For RPSL museum items they are all put in one Grouping to enable browsing of all items held. Indicivual items can then be viewed and sometimes parts of an object have been individually recorded in the Adlib database (which feeds this online Catalogue). Some images are available as associated documents.
Archival material is recorded at RPSL withing the Adlib database (as per Museum items). The Adlib hierachy is very deep and has been simplified for the Catalogue down to the three levels of Grouping, Item and Part.
Search results open in a new tab / window so that results for multiple searches can be retained for viewing.
At the top is the search criteria used and the number of hits found.
Pagination always defaults to 15 hits, to optimise the time taken to render the screen, alternative options can be chosen (after initial results displayed).
A filter box exists which can be used to refine results, note this only filters on text visible on the pages (e.g. doesn’t find text buried in notes).
This is a hit on the Journal Title, Click Grouping' to view the details (and drill down to lower levels).
Note the highlighting of the search words found.
This is a hit on: top band – a book author in an 'Item'; lower band – an article author in a 'Part'.
Clicking 'Grouping' in either takes you to the Group record (with subsequent drill-down).
Clicking 'Item' would take you to journal issue (with subsequent drill up or down).
Clickink 'Part' would take you to the article (with subsequent drill up or down).
This is a hit on text contained in an Associated Document
Clicking on 'Context' brings up a pop up window showing the text around the search word hit.
Clicking on 'Part' Document brings up the article and from there the Associated Document (pdf) can be downloaded.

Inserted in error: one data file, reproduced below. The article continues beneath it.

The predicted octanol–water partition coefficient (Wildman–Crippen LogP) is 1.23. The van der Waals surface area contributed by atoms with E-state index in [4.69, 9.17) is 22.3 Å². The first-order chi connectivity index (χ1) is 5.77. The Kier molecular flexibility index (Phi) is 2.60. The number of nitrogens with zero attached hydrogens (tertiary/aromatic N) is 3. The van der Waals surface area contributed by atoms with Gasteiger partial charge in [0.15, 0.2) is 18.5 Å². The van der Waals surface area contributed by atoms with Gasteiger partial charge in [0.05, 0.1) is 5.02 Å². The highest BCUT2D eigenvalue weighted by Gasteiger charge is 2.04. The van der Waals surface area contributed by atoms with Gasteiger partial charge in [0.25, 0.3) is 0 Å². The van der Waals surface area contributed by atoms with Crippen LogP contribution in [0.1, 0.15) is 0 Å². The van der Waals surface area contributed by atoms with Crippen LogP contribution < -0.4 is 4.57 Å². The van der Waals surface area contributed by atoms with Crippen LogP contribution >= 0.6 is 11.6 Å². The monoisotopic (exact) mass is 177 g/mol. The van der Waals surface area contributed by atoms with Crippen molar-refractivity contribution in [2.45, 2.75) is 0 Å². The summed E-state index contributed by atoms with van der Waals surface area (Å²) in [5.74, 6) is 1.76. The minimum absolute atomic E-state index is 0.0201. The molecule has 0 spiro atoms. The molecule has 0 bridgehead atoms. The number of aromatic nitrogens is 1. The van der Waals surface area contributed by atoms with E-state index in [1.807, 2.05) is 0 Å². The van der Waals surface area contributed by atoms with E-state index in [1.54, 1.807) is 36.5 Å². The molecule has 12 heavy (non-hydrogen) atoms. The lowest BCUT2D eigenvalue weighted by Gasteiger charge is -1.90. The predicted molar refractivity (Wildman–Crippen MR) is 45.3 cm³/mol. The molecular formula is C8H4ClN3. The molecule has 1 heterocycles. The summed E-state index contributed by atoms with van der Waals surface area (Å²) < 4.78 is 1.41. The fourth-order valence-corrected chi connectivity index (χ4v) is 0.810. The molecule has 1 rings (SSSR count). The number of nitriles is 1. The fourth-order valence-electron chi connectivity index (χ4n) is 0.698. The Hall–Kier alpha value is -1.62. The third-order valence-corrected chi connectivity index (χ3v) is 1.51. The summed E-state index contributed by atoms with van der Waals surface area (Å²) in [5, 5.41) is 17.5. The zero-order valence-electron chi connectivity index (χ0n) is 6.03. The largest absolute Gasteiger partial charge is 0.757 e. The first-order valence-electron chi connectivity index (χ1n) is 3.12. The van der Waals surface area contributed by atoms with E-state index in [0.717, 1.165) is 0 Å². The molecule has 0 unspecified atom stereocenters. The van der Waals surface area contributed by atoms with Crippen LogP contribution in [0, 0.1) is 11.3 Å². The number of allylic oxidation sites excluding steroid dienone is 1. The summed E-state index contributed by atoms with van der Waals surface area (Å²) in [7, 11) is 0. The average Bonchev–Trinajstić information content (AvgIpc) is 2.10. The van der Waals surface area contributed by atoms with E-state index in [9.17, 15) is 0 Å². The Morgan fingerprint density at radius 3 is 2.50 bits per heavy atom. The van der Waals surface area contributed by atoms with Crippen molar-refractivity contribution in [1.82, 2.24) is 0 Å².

This is a hit on text contained in a Note attached to an 'Item'
Similar to Associated Documents.
The Advanced Search offers Boolean logic (and, or, and not) for entering up to four search terms. When mixing these operands the sequence is important. For example: a search on 'Walton' AND 'Frank' OR 'FL would initially find all items that contained both 'Walton' and 'Frank' but then it would look for any containing 'FL' and join the two sets of results together.
A search of: 'Frank' OR 'FL' AND 'Walton' would first of all find all entries with either Frank or FL and then exclude from that list any results that did not also contain 'Walton'. A different result from the first case.
For Advanced searches the data hierarchy is important. If the Grouping record contains, say, the word France and an index entry (Part) contains 'Paris' (but not France) a search on 'France' AND 'Paris' would be found because the contents of the Grouping record is implied to cascade down the hierarchy.
By default, all fields are searched, but the search can be narrowed to only look at a specific set of fields by choosing the appropriate one from the drop down list.
Data has been stored to various standards, for example, sometimes an author has been stored as 'Frank Walton' and sometimes as 'Walton, Frank' (and other variations). Therefore, a search on 'Frank Walton' would not find 'Walton, Frank'. However, the Advanced Search facility can be used to search on 'Walton' AND 'Frank' which would find both.
An Advanced Search can be specific to a date range e.g. 1900 to 1910.
However, it needs to be borne in mind that in many cases, dates are not known/supplied (or are incorrect) and so this search is not reliable.
Content under development
The above shows information about the journal plus a list of editors (held as an associated InvolvedParty). Their names are held in a non-search field top avoid too many hits.
Any Notes & Associated Documents would appear here.
At the bottom of the screen are any subordinate 'Items', in this case issues of the LP (in descending date sequence). Clicking on the Title drills down to the 'Item' level.